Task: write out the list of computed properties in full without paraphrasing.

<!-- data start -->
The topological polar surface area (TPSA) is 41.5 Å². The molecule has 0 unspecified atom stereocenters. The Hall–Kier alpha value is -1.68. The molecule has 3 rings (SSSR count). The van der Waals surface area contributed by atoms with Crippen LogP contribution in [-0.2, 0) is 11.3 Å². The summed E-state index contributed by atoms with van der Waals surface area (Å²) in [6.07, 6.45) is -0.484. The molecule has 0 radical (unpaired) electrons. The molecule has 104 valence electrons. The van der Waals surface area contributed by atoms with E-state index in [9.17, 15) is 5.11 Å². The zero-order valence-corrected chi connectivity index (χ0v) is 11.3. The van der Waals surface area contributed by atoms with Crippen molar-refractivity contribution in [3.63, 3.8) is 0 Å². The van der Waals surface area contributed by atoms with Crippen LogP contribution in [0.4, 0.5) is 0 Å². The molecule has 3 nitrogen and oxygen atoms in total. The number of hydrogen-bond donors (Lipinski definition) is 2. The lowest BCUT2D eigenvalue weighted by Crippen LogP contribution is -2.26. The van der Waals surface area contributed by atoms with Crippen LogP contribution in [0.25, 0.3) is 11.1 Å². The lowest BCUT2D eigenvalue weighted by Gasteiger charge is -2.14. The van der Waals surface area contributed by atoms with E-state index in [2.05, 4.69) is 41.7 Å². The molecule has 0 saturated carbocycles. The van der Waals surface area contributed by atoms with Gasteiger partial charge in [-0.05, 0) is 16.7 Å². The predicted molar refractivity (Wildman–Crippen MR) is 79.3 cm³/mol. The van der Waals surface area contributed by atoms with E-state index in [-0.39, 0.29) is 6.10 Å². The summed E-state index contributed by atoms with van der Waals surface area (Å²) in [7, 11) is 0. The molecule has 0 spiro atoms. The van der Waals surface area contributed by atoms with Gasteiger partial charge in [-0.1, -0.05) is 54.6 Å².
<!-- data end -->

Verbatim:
The topological polar surface area (TPSA) is 41.5 Å². The molecule has 0 unspecified atom stereocenters. The Hall–Kier alpha value is -1.68. The molecule has 3 rings (SSSR count). The van der Waals surface area contributed by atoms with Crippen LogP contribution in [-0.2, 0) is 11.3 Å². The summed E-state index contributed by atoms with van der Waals surface area (Å²) in [6.07, 6.45) is -0.484. The molecule has 0 radical (unpaired) electrons. The molecule has 104 valence electrons. The van der Waals surface area contributed by atoms with E-state index in [9.17, 15) is 5.11 Å². The zero-order valence-corrected chi connectivity index (χ0v) is 11.3. The van der Waals surface area contributed by atoms with Crippen molar-refractivity contribution in [3.63, 3.8) is 0 Å². The van der Waals surface area contributed by atoms with Crippen LogP contribution in [0.4, 0.5) is 0 Å². The molecule has 3 nitrogen and oxygen atoms in total. The number of hydrogen-bond donors (Lipinski definition) is 2. The lowest BCUT2D eigenvalue weighted by Crippen LogP contribution is -2.26. The van der Waals surface area contributed by atoms with Crippen LogP contribution in [0.25, 0.3) is 11.1 Å². The lowest BCUT2D eigenvalue weighted by Gasteiger charge is -2.14. The van der Waals surface area contributed by atoms with E-state index in [2.05, 4.69) is 41.7 Å². The molecule has 0 saturated carbocycles. The van der Waals surface area contributed by atoms with Gasteiger partial charge in [-0.05, 0) is 16.7 Å². The predicted molar refractivity (Wildman–Crippen MR) is 79.3 cm³/mol. The van der Waals surface area contributed by atoms with E-state index in [-0.39, 0.29) is 6.10 Å². The summed E-state index contributed by atoms with van der Waals surface area (Å²) in [7, 11) is 0. The molecule has 0 spiro atoms. The van der Waals surface area contributed by atoms with Gasteiger partial charge in [-0.1, -0.05) is 54.6 Å².